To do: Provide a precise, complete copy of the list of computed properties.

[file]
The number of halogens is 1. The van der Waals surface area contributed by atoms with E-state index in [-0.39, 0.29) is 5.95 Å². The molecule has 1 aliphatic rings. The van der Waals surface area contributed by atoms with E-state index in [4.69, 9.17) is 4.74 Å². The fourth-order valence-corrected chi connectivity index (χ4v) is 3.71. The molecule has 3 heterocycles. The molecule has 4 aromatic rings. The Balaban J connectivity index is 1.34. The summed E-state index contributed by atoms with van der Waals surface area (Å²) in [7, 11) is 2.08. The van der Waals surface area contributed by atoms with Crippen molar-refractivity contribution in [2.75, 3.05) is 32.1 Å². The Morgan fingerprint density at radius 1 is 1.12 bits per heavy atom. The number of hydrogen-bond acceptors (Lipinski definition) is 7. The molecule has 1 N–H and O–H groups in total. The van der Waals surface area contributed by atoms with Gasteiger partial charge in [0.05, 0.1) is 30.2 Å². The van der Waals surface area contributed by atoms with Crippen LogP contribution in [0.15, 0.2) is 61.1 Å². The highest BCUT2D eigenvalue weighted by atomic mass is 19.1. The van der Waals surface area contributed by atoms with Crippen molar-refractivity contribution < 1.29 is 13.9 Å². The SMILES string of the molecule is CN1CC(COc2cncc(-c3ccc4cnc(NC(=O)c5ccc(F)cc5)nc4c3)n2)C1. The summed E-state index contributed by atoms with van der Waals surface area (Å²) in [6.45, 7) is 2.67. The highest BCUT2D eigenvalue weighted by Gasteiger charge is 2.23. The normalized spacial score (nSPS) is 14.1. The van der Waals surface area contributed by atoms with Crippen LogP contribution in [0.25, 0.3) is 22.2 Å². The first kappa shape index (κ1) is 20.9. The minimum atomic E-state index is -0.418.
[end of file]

The number of halogens is 1. The van der Waals surface area contributed by atoms with E-state index in [-0.39, 0.29) is 5.95 Å². The molecule has 1 aliphatic rings. The van der Waals surface area contributed by atoms with E-state index in [4.69, 9.17) is 4.74 Å². The fourth-order valence-corrected chi connectivity index (χ4v) is 3.71. The molecule has 3 heterocycles. The molecule has 4 aromatic rings. The Balaban J connectivity index is 1.34. The summed E-state index contributed by atoms with van der Waals surface area (Å²) in [7, 11) is 2.08. The van der Waals surface area contributed by atoms with Crippen molar-refractivity contribution in [2.75, 3.05) is 32.1 Å². The Morgan fingerprint density at radius 1 is 1.12 bits per heavy atom. The number of hydrogen-bond acceptors (Lipinski definition) is 7. The molecule has 1 N–H and O–H groups in total. The van der Waals surface area contributed by atoms with Gasteiger partial charge in [0.05, 0.1) is 30.2 Å². The van der Waals surface area contributed by atoms with Crippen LogP contribution in [0.15, 0.2) is 61.1 Å². The highest BCUT2D eigenvalue weighted by atomic mass is 19.1. The van der Waals surface area contributed by atoms with Crippen molar-refractivity contribution < 1.29 is 13.9 Å². The SMILES string of the molecule is CN1CC(COc2cncc(-c3ccc4cnc(NC(=O)c5ccc(F)cc5)nc4c3)n2)C1. The summed E-state index contributed by atoms with van der Waals surface area (Å²) in [6.45, 7) is 2.67. The highest BCUT2D eigenvalue weighted by Gasteiger charge is 2.23. The normalized spacial score (nSPS) is 14.1. The van der Waals surface area contributed by atoms with Crippen LogP contribution in [0.25, 0.3) is 22.2 Å². The first kappa shape index (κ1) is 20.9. The minimum atomic E-state index is -0.418.